As the US presidential election approaches, and in the wake of numerous leaks and hacks this year, many people are openly talking about the likelihood of the process being disrupted by a major cyberattack that could influence the results – Silicon Valley included. Adam D’Angelo, former chief technology officer at Facebook and founder of Quora, took to social media to voice his concerns. “Good chance of major internet attack 8 Nov,” he tweeted. “Many groups have the ability and incentive. [Google] Maps outage alone could easily skew the election.” Referencing the massive US internet outages caused by the internet of things (IoT) enhanced Mirai botnet that recently took down a slew of websites via a DNS cyberattack, D’Angelo added: “Last Friday’s attack should be enough evidence.” In response to the tweet, which was circulated hundreds of times, Dustin Moskovitz, the co-founder of Facebook who has donated millions of dollars to the Hillary Clinton presidential campaign, said: “Is there anything to be done about it?”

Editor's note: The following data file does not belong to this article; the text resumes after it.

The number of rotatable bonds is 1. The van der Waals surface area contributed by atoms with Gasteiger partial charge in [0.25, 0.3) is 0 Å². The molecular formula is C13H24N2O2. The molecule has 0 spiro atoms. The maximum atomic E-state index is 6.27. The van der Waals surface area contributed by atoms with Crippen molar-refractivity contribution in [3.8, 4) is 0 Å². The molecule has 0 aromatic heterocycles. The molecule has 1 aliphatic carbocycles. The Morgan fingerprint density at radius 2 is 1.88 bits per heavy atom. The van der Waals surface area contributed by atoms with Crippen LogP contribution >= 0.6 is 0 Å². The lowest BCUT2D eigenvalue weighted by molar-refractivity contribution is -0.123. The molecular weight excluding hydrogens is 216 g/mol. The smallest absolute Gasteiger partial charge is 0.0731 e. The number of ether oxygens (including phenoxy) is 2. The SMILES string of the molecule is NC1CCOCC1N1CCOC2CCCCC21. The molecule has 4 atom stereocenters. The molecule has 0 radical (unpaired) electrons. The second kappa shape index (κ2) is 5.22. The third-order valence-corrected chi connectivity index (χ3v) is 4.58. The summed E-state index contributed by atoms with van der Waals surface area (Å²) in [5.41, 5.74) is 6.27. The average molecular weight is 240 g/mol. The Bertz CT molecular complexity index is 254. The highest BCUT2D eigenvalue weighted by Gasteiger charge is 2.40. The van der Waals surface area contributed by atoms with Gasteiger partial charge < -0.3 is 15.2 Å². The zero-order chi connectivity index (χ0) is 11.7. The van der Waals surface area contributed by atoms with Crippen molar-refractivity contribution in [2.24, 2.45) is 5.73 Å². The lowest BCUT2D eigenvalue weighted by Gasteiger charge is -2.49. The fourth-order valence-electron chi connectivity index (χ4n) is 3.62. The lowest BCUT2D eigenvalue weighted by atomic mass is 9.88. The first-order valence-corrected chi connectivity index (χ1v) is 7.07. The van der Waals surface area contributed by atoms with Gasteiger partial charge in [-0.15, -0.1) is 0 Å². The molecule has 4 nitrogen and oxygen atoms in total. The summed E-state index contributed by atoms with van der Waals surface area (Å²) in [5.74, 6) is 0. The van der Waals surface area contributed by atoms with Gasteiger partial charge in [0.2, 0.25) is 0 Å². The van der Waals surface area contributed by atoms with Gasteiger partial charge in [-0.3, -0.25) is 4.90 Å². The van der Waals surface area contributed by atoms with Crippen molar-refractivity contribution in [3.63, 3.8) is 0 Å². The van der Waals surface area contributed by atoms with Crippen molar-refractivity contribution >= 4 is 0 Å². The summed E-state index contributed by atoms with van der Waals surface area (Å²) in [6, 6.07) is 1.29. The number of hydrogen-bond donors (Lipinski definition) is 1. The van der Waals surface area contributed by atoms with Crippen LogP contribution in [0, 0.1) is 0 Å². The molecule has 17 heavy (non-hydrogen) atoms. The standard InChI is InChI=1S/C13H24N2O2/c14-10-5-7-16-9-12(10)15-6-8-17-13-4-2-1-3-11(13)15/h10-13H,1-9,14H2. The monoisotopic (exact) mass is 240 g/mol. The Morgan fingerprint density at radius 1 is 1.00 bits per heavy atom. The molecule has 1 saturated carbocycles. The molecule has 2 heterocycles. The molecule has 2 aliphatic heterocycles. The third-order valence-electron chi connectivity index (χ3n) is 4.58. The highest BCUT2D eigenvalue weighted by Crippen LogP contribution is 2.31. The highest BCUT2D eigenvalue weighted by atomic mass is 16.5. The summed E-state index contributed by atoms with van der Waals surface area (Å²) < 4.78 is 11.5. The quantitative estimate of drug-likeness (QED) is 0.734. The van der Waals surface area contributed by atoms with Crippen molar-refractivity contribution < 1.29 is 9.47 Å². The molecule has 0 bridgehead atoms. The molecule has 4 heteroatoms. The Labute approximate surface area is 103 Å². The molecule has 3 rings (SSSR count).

… On 25 October, Rick Hasen, professor of law and political science at UC Irvine told NPRhe believes there are a number of methods cybercriminals could take to disrupt the election, adding the Mirai DDoS had made him revaluate his position.
He said: “While I don’t expect the vote totals to be affected by a hack, it’s possible if there were a large enough cyberattack against the United States on Election Day that could interfere with the fair administration of the election and raise questions about its legitimacy. “If we had a hack that took the internet down for effective communication, took down Internet-based telephones or affected traffic signals or affected get out the vote efforts, you could easily imagine that a major attack on the Internet could interfere with our election.”